Research presented at the AIDS conference showed that rapid initiation of treatment after diagnosis, which has shortened the length of time people spend with unsuppressed viral load, has coincided with a drop in new infections.
In 2010, San Francisco was the first city to recommend universal ART for everyone diagnosed with HIV, two years before federal guidelines. The RAPID treatment protocol was piloted in 2013 and 2014 at Zuckerberg San Francisco General Hospital and implemented citywide starting in 2015.
The most recent San Francisco Department of Public Health HIV epidemiology report showed that new diagnoses fell by 16 percent - down to 223 - between 2015 and 2016, following a 15 percent decline the previous year. The 2017 HIV epidemiology report will be released September 4.
Alison Hughes and colleagues from DPH assessed how much time individuals newly diagnosed between 2008 and 2016 spent with unsuppressed viral load. At the start of this period, people spent 62 percent of their first year after diagnosis with HIV levels above 1,500 copies - the level associated with a reduced risk of transmission. After the advent of universal treatment this proportion fell to 39 percent in 2012, and after RAPID implementation it decreased to 25 percent in 2016.
People who inject drugs, homeless individuals, and young adults age 25 to 29 were more likely to have longer periods of detectable viral load, though this analysis saw no racial differences.
Another study at the conference looked in more depth at the impact of homelessness on viral suppression among low-income cisgender (non-transgender) women in San Francisco.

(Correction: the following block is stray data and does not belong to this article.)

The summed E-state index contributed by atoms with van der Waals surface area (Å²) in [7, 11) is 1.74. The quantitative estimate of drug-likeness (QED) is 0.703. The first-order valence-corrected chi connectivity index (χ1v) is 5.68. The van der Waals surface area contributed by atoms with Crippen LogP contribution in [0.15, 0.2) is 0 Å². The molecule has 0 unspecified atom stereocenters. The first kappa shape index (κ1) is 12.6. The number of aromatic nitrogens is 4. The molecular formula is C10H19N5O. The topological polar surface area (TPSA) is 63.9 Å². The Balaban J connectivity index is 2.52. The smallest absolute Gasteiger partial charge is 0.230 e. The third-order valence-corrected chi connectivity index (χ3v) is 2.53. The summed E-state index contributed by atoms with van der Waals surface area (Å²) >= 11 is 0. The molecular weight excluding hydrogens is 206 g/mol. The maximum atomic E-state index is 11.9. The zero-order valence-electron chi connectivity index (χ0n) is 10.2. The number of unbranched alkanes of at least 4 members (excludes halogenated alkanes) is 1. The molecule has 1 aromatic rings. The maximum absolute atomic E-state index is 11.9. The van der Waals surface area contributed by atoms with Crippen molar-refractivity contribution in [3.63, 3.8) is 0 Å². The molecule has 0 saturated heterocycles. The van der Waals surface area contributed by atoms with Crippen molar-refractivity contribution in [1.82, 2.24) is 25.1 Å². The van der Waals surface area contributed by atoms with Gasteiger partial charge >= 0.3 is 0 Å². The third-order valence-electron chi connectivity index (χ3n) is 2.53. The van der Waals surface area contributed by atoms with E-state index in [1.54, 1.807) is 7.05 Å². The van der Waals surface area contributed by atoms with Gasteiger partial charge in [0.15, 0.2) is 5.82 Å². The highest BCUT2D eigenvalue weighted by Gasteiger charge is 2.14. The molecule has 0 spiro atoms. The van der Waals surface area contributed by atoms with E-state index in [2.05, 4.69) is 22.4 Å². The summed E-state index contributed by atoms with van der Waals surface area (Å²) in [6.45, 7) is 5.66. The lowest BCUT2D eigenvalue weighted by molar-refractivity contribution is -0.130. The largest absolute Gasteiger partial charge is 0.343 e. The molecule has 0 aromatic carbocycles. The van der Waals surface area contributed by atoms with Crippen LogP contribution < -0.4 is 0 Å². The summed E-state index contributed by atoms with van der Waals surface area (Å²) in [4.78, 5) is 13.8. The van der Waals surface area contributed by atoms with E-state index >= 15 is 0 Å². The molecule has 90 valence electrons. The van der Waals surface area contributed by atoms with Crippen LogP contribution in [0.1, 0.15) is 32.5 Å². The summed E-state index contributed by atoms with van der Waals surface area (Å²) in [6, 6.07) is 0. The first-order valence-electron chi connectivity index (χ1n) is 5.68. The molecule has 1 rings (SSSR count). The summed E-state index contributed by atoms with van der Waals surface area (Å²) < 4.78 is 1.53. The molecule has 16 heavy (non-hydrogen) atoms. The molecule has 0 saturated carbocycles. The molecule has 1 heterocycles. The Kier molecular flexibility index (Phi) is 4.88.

Elise Riley from UCSF reported that 60 percent of the women had detectable viral load at least once over the course of the three-year study and about 20 percent had unsuppressed virus at all study visits. Every 10 nights spent homeless increased the risk of detectable viral load by 10 percent. Women who experienced sexual violence had more than double the likelihood and those who had been incarcerated were nearly four times more likely to have detectable viral load.
Even the intensive health interventions available in a well-resourced city are not enough to address the root causes of unsuccessful treatment for impoverished women with HIV, the researchers concluded.
"The problem isn't a failure to get care or case management, it's about poverty and it's about homelessness. There needs to be larger polices around housing people and more supportive housing," Riley said.
"We're trying to work with patients to figure out strategies to work around this, but it's hard," she told the Bay Area Reporter. "When you don't have housing there's no place to put your medicine and you don't know if your stuff is going to be stolen. It leads to a cascade of other things like food insecurity and violence. It's challenging to work on this when you know that what someone really needs is housing, but it's just not there."
Contact the reporter at firstname.lastname@example.org.